The BDP has a Constitution designed not to make the leadership powerful or immune to criticism or replacement. Our Constitution places constraints on the leadership and, in particular, prevents the leadership from using the party’s disciplinary procedures against internal critics and rivals. It prevents the leadership from appointing hanging judges and juries. Those eligible to sit on disciplinary tribunals are not chosen on an ad hoc basis. They are elected before any proceedings are contemplated and the tribunal members to sit in a particular case are chosen from those people by lot.

Security staff would not see their role to protect the leadership from the membership but to protect the Party from external opponents – especially agents of the state or violent opponents.

We would seek to be the right kind of moderates and not the wrong kind of moderates.

The right kind of moderates refrain from using offensive language about ethnic minorities or our peaceful and respectful opponents. Indeed, we shall refer to both in a respectful manner. Whilst we shall not refrain from making generalisations (including racial generalisations) when they are justified, we shall not seek to apply them to all of a group. We might say that a population group is disproportionately involved in a particular activity but we shall not say or imply that all or most are involved. Why? Because all or most are invariably not involved in reprehensible conduct.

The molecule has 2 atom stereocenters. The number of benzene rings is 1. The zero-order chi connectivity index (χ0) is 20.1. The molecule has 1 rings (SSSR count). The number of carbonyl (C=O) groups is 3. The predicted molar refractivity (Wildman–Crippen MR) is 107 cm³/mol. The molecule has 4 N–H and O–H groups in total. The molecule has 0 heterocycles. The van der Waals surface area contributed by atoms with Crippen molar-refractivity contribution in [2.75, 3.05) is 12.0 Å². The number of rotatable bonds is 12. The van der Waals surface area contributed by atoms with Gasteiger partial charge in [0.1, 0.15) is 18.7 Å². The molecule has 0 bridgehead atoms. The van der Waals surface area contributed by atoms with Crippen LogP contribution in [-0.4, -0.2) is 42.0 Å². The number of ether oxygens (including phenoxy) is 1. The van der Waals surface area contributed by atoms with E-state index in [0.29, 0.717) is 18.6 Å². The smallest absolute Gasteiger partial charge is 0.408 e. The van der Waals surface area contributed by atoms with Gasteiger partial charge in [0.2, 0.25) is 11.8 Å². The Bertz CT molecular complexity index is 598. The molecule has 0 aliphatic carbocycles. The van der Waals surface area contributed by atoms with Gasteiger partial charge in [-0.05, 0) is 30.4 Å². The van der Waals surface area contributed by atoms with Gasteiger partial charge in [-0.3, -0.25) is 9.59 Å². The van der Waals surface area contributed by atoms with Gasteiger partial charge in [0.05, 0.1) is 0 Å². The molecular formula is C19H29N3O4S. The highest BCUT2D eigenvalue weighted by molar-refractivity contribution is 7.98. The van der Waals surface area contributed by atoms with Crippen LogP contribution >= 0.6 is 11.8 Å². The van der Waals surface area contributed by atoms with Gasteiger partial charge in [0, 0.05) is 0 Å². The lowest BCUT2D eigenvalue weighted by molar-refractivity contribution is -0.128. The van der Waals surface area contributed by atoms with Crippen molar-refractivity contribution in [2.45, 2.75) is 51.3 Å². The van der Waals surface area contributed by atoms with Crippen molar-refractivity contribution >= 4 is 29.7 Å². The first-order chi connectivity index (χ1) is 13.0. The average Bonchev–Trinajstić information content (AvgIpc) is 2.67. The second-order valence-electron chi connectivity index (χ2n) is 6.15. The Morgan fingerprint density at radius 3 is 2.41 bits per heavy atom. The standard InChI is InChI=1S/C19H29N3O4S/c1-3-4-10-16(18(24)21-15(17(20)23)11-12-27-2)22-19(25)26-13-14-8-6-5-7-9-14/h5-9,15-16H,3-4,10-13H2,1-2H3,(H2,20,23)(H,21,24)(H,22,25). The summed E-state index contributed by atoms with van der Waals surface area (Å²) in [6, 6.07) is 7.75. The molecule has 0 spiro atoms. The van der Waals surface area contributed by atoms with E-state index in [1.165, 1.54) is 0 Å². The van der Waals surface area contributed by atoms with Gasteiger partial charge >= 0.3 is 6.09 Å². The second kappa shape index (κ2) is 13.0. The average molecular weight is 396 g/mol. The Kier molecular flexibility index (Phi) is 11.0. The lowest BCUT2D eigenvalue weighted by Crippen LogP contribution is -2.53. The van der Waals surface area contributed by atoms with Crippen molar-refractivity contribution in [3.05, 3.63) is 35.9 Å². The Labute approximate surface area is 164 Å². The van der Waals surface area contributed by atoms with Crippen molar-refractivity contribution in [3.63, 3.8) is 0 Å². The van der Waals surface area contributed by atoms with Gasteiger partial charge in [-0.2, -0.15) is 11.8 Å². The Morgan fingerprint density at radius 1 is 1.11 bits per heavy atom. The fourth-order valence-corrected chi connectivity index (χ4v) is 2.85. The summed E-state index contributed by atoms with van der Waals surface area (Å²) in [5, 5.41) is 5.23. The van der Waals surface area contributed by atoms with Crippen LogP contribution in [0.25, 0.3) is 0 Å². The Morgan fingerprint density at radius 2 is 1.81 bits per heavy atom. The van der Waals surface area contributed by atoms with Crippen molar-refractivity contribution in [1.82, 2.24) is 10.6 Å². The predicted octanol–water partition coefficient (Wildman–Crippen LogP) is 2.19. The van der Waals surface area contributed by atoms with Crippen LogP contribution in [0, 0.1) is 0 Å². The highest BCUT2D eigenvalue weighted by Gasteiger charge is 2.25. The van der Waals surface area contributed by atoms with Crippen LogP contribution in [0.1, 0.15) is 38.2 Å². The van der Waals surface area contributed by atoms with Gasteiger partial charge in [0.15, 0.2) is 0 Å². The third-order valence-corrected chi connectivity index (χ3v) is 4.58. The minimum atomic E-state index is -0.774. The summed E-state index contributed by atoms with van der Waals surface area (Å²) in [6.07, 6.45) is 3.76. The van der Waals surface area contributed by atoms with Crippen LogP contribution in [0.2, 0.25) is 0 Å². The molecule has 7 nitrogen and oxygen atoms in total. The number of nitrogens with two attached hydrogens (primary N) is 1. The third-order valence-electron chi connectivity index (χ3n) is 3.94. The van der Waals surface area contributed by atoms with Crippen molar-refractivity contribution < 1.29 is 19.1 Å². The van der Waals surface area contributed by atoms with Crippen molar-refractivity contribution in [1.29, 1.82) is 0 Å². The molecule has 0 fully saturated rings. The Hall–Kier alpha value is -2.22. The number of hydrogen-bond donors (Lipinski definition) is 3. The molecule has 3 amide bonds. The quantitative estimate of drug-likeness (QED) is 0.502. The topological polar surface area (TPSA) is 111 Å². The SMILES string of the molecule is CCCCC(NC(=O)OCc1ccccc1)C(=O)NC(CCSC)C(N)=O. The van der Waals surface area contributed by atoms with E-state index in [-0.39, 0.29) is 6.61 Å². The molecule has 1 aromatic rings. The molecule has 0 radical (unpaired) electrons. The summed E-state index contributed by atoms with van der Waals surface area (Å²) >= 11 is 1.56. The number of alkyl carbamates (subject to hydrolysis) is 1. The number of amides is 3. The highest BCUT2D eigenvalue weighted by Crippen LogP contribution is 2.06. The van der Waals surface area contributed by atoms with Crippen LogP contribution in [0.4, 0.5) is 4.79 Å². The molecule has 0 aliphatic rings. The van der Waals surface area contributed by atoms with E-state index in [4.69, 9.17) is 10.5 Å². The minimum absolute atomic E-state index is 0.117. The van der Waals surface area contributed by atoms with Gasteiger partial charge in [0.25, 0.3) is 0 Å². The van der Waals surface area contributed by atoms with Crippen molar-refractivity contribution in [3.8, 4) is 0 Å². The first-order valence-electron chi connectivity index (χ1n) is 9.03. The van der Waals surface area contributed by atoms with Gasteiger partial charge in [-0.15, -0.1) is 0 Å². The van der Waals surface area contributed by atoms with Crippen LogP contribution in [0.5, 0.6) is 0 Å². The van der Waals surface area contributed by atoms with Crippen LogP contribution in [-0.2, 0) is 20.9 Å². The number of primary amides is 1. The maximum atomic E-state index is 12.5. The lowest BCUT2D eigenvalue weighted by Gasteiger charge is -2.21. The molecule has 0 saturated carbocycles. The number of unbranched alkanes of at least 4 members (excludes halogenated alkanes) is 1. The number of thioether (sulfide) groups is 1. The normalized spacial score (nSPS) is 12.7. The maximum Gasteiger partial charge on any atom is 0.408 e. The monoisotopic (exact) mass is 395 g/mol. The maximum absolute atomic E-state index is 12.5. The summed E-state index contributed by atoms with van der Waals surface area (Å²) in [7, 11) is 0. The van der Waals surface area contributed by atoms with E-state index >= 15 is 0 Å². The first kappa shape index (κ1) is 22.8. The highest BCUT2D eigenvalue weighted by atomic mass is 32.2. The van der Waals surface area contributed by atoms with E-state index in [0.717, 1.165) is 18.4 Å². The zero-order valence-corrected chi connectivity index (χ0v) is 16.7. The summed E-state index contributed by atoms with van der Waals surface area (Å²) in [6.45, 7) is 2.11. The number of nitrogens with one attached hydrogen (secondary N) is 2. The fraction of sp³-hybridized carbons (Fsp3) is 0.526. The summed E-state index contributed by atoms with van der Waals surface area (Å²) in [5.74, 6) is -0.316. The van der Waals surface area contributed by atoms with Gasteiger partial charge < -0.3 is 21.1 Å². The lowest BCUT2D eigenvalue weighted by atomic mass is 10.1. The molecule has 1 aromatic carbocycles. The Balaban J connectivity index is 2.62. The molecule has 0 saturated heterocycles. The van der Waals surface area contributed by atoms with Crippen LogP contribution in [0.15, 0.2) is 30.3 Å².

Indeed, we must express our respect for ethnic minorities, provided of course that they behave themselves and we respect the most those who are proud of their ancestry. We say that they must be so proud that they want to re-invest themselves in their countries and continents of origin.